This is the third post in a series about holding your first fundraising event on a short timeline. While Greater Giving usually recommends our nonprofits start planning at least nine months ahead of time, that’s not always possible—so we created the The Definitive Guide to Successfully Running Your First Fundraising Auction to help you prioritize your time and resources on a short timeline. Watch for more tips, tricks, and time-saving ideas to get to the finish line.
Nobody is born knowing how to solicit items, ask for donations, or use a new kind of software.
What a seasoned fundraiser finds simple could be frightening for someone doing nonprofit work for the first time.
Especially for a first event, the best way to ensure the success of the group is to give each of your individual members the tools and training they need to reach their goals.
When you’ve never done something before, it can be daunting to even begin. How will you know how much time it takes? Where to start?
One of the major symptoms of a first-time fundraiser is procrastination—waiting too long to start tasks, such as sending out solicitation letters, until it’s too late to get answers.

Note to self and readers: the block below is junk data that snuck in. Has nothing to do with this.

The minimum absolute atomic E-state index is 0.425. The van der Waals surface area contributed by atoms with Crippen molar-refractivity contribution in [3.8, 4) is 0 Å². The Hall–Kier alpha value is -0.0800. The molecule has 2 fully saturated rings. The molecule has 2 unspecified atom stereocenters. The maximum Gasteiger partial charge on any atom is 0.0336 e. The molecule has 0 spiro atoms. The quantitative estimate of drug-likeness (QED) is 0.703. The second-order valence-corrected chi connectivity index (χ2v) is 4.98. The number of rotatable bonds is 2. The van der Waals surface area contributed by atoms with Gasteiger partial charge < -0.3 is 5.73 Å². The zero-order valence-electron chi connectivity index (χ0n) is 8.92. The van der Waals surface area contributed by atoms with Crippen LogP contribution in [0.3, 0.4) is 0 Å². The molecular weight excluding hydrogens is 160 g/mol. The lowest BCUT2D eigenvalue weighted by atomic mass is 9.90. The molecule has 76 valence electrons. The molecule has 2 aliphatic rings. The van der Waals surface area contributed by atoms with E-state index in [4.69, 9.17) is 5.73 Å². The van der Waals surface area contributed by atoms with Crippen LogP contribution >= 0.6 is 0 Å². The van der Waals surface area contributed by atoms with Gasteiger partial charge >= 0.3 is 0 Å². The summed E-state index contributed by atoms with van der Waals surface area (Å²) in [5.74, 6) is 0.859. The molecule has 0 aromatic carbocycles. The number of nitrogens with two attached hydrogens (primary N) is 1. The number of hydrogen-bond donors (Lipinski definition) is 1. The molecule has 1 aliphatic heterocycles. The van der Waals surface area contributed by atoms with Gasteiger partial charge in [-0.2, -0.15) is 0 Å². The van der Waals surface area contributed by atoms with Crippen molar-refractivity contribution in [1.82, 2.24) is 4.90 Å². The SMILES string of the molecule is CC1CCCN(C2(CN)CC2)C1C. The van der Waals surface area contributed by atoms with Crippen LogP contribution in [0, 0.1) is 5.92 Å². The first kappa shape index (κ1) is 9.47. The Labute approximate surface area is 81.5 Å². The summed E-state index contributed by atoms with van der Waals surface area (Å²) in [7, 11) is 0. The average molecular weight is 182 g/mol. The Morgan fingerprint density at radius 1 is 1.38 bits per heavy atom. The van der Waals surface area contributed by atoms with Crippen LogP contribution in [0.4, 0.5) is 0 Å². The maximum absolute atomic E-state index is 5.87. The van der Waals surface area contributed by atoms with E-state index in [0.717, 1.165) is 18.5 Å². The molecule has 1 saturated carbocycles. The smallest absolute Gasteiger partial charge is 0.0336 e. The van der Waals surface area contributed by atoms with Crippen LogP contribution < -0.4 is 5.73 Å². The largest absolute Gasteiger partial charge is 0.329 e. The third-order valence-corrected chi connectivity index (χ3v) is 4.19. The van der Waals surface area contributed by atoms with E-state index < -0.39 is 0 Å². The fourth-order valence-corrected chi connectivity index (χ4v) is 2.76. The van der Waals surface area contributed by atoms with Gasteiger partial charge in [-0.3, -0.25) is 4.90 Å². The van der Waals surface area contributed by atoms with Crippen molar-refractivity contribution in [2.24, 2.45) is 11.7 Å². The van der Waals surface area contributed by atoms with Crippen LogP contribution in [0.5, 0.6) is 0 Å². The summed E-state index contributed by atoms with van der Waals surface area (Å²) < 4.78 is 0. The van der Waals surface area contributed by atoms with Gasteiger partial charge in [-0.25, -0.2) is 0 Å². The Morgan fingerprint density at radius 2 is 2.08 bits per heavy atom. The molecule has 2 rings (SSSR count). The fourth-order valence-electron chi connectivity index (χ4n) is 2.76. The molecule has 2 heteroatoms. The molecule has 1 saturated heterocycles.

There are two primary reasons for procrastination:
- Anxiety around the scale of the task (e.g. “Where do I even begin? How do I accomplish all this?”).
- The fear of not doing the task well.
Show Them How to Succeed
Training is key to cultivating a team that’s knowledgeable, confident, and capable.
- Hold at least one training early on teaching board and committee members how to go out and solicit auction items, in-kind donations, and paddle raise commitments. Sit down and act out calling potential donors, setting a meeting time, and pitching the organization in person. Practice making the ask for a donation with them so they feel confident talking about money!
- As you progress closer to event night, show your team how to use your technology. Run them regularly through what’s expected on the night of the event so everybody knows what to do and when!